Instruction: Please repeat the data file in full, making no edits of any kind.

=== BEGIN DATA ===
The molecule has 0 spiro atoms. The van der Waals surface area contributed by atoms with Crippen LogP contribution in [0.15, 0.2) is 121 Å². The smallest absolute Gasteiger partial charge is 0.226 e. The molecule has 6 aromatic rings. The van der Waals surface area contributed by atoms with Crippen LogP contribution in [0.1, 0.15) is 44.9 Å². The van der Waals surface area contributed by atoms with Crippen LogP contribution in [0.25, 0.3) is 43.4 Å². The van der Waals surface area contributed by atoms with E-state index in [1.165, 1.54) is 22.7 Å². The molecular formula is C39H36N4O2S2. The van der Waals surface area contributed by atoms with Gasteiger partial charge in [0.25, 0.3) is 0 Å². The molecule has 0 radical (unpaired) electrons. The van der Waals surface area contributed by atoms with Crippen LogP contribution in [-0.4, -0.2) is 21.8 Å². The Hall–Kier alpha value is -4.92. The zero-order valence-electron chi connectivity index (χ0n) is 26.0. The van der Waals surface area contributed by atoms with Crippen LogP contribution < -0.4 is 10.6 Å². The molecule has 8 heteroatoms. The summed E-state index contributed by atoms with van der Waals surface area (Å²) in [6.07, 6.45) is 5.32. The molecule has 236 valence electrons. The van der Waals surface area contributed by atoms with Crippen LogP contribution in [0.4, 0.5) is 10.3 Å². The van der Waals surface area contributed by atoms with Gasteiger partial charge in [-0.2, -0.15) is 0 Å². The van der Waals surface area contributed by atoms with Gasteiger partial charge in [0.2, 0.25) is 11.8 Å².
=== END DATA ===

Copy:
The molecule has 0 spiro atoms. The van der Waals surface area contributed by atoms with Crippen LogP contribution in [0.15, 0.2) is 121 Å². The smallest absolute Gasteiger partial charge is 0.226 e. The molecule has 6 aromatic rings. The van der Waals surface area contributed by atoms with Crippen LogP contribution in [0.1, 0.15) is 44.9 Å². The van der Waals surface area contributed by atoms with Crippen LogP contribution in [0.25, 0.3) is 43.4 Å². The van der Waals surface area contributed by atoms with E-state index in [1.165, 1.54) is 22.7 Å². The molecular formula is C39H36N4O2S2. The van der Waals surface area contributed by atoms with Gasteiger partial charge in [0.25, 0.3) is 0 Å². The molecule has 0 radical (unpaired) electrons. The van der Waals surface area contributed by atoms with Crippen LogP contribution in [-0.4, -0.2) is 21.8 Å². The Hall–Kier alpha value is -4.92. The zero-order valence-electron chi connectivity index (χ0n) is 26.0. The van der Waals surface area contributed by atoms with Crippen LogP contribution < -0.4 is 10.6 Å². The molecule has 8 heteroatoms. The summed E-state index contributed by atoms with van der Waals surface area (Å²) in [6.07, 6.45) is 5.32. The molecule has 236 valence electrons. The van der Waals surface area contributed by atoms with Crippen LogP contribution in [0.4, 0.5) is 10.3 Å². The van der Waals surface area contributed by atoms with Gasteiger partial charge in [-0.2, -0.15) is 0 Å². The van der Waals surface area contributed by atoms with Gasteiger partial charge in [0.2, 0.25) is 11.8 Å².